Feliz frozen in Phillies history thanks to clutch hit

Feliz frozen in Phillies history thanks to clutch hit

The moment remains frozen in franchise history. And not just because the sellout crowd at Citizens Bank Park on Oct. 29, 2008, was fully winterized against the night's biting chill.

World Series, Game 5 (Part II), Tampa Bay Rays vs. Phillies. Bottom of the seventh, score tied at 3. Eric Bruntlett on third base, Pedro Feliz at the plate facing Rays reliever Chad Bradford. Feliz swings, singling up the middle. Bruntlett scores what would prove to be the winning run as the Phils captured their second World Series championship in franchise history.

Feliz smiled when asked what he remembers most about his two years with the Phillies, smiled because the answer was obvious.

"When I delivered that single to drive that run in, everybody was happy," he said. "And to be a part of that moment is the best thing that can happen in baseball."

The previous season, third base had been a revolving door for the Phils. Greg Dobbs, Wes Helms and Abraham Nunez had each played at least 50 games at the hot corner. Feliz solidified the position for the next two seasons.

The Phillies went back to the World Series in 2009, losing to the New York Yankees. During the regular season, Feliz had a career-high 154 hits and led the club with a .336 batting average with runners in scoring position. But the team didn't pick up his option for 2010, choosing to sign free agent Placido Polanco instead. And that leaves Feliz with a unique distinction: He was with the Phils just those two years, but they were the only times the team has appeared in the Fall Classic since 1993.

"I was there for two great years, back-to-back World Series. You don't see that every day," Feliz recalled. "The support we got from the fans every day. The clubhouse was a good group, the ownership and everybody. It was a great time I had there."

Feliz was an above-average defender who had hit at least 20 home runs from 2004-07 for the Giants. But negotiations with San Francisco progressed slowly. Two weeks before pitchers and catchers were scheduled to report, he signed a two-year, $8.5 million contract with the Phillies, reportedly less than what the Giants had offered.

Feliz hit just 14 homers in his first season in red pinstripes, and 12 the following year despite moving from spacious AT&T Park to hitter-friendly Citizens Bank Park. That can be attributed at least in part to back problems that landed him on the disabled list for the first time in his career in 2008 and required surgery at the end of the season.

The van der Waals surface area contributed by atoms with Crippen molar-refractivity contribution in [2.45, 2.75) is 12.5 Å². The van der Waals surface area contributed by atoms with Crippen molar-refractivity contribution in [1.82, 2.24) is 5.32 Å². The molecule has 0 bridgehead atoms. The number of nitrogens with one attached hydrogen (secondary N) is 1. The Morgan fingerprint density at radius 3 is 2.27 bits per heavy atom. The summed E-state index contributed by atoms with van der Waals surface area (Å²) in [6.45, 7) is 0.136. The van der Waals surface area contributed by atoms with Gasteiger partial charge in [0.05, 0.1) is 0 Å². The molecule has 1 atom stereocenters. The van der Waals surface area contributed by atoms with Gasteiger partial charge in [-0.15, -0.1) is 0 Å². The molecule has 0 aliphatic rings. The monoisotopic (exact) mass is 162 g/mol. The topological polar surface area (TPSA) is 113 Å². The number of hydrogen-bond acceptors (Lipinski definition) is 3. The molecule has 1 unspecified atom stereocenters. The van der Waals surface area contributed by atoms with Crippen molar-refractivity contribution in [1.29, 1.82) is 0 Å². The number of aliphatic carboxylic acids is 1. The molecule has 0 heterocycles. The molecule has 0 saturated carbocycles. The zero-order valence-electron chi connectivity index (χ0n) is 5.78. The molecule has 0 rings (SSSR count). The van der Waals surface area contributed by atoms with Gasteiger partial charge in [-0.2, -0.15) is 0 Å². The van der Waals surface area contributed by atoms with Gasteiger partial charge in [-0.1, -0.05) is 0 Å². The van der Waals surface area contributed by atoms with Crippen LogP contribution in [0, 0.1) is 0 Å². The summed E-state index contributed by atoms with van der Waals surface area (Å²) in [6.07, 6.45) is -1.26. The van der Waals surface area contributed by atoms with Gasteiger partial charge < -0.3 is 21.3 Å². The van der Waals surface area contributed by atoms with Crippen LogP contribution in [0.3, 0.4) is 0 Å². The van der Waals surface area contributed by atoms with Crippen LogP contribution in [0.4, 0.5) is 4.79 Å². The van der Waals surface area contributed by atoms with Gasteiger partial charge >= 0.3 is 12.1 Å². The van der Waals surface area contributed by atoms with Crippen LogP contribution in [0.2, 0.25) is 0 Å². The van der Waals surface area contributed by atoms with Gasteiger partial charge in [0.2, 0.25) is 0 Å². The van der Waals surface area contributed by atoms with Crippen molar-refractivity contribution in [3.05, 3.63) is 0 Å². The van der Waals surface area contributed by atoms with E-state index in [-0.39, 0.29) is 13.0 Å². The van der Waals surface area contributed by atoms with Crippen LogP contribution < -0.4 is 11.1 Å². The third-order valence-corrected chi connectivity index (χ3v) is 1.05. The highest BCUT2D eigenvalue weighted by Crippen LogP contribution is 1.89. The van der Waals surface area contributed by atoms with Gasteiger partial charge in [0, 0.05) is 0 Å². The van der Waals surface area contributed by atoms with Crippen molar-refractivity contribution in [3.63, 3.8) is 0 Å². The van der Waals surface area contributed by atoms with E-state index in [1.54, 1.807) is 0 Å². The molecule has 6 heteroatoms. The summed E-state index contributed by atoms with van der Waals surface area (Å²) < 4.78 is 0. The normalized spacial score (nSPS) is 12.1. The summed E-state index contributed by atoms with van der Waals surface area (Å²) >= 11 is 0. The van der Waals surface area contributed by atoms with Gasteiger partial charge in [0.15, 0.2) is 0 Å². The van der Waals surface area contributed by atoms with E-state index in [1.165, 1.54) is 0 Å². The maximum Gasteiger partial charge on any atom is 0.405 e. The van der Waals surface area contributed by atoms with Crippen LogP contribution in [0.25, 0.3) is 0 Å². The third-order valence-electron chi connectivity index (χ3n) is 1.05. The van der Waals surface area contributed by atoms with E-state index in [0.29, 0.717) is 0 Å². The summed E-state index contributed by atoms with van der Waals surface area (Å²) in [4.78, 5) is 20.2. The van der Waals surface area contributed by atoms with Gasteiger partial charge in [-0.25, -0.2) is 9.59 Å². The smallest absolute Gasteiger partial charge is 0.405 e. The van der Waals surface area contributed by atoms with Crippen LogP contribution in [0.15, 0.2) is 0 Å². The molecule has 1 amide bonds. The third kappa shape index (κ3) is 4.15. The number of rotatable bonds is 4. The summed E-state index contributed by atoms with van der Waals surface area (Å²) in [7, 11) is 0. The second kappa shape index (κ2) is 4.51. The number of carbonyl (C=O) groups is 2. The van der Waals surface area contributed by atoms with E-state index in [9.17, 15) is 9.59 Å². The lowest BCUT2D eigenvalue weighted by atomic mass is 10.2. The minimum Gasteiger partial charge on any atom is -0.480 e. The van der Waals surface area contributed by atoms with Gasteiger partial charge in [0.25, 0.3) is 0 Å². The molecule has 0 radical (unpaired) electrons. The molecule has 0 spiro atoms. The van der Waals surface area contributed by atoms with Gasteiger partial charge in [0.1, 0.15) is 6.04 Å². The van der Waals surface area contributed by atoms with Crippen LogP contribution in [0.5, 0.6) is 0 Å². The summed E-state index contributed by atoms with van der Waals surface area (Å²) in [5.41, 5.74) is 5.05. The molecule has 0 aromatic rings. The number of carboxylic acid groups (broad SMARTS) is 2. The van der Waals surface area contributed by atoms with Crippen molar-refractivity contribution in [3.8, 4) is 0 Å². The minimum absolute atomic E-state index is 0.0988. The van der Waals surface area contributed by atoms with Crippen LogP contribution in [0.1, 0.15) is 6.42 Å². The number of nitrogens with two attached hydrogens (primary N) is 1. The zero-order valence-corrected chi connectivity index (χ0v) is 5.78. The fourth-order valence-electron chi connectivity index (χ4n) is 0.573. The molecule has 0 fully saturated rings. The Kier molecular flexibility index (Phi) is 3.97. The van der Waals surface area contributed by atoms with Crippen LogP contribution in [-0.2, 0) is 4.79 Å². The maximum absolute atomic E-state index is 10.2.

Feliz signed with the Astros for the 2010 season and was traded to the Cardinals in August. He signed with the Royals before the '11 season but was released at the end of Spring Training, eventually splitting that year between the Camden Riversharks of the independent Atlantic League and the Padres' Triple-A Tucson affiliate.

After sitting out 2013, Feliz played winter ball in his native Dominican Republic.

"I would love to keep playing, but it seems like it's getting harder now," he said. "I haven't gotten any calls, so I'm enjoying the family. If I find a place to go play, I would do it. It's what I love to do and I feel like I can still do it. But if not, I won't complain. I will stay home with my family."

Feliz's children are 12, 10, 6 and 2.

"They keep me busy," he said, smiling again.

Feliz, who turns 40 in April, now lives in Orlando, Fla. He has retained ties to the Philadelphia area, however. Feliz played for the Riversharks in 2011-12. He also made a small investment two years ago in the Norristown company that makes Chandler bats.

Domonic Brown and Carlos Ruiz have used the bats. So have Bryce Harper of the Nationals, Yoenis Cespedes of the Tigers and former Phillie Raul Ibanez.

Feliz's biggest connection to the city, though, will never be broken. He drove in the run that won the 2008 World Series. Philadelphia will never forget that.

Paul Hagen is a reporter for MLB.com. This story was not subject to the approval of Major League Baseball or its clubs.